Tablet shopping poised to take off
by Josh Bernoff
At $176 billion last year, eCommerce already represents 8% of US retail. What do you think tablets will do to that?
Huh? Tablets affect eCommerce? Step back a moment, and let's take a look at some facts and projections, as described by Forrester analysts Sucharita Mulpuru and Sarah Rotman Epps in a piece they just published called "Why Tablet Commerce Will Soon Trump Mobile eCommerce."
- Already, 9% of the people who shop online have a tablet.
- Tablets are taking off -- Forrester projects that 82 million Americans will own one by 2015.
- The average retailer we survey says that 21% of the mobile commerce on their sites comes from tablets already.
- According to a survey conducted jointly by Forrester and Bizrate, 47% of the tablet owners have bought something on their tablets, and another 13% have shopped with the tablet, even if they haven't bought yet.
- Half of the tablet owners shop more on their tablets than on their smartphones (and nearly all of them have smartphones).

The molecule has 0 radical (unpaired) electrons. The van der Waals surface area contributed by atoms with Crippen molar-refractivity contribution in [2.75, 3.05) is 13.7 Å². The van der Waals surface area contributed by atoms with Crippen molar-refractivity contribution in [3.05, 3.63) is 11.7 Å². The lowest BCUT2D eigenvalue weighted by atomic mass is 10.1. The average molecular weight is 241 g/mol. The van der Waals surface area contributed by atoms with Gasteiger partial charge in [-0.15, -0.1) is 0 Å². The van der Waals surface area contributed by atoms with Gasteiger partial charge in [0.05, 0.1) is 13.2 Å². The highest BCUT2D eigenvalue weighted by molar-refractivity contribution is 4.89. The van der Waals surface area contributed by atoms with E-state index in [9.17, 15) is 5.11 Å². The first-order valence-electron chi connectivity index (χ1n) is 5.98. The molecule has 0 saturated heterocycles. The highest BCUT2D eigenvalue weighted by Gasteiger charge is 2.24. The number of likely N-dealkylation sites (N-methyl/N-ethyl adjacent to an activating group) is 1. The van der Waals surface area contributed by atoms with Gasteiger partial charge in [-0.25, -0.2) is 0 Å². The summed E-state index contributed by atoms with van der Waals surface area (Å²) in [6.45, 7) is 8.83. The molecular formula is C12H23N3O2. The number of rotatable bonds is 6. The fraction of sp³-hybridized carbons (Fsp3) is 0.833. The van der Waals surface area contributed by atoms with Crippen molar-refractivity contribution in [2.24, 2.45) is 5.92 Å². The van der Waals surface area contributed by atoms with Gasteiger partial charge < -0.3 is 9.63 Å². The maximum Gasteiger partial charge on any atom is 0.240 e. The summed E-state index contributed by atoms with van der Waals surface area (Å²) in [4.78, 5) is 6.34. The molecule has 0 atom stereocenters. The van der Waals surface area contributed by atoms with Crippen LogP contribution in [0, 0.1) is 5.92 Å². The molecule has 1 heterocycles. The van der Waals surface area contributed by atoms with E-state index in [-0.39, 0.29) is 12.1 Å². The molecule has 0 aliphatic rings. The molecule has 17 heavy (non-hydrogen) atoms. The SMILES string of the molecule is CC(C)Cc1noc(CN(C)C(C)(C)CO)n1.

This all adds up to a huge shift in eCommerce. Tablet owners use them in a more relaxed way than the way they use either PCs or phones -- the most common place to use a tablet is in the living room. And tablet apps can display retail content in a way that resembles a catalog (far more attractive, with a fun interface), not a Web site or a utilitarian smartphone app. eCommerce sites replaced catalog shopping, but they didn't replace catalogs -- tablets can do that.
What does this mean for marketers? First -- among the splinters that make up the ever-fragmented splinternet, tablets are going to be huge, not just for browsing but for shopping. The more you sell an impulse item, the more you need a big, sexy tablet app. Tablets have the right interface, the right use model, the right capabilities -- they can seduce like television, impress like print, and sell like the Web.
If you haven't shifted some of your eCommerce budget to tablets yet, it's time to start paying attention.
Photo by Tony McNeill via Flickr.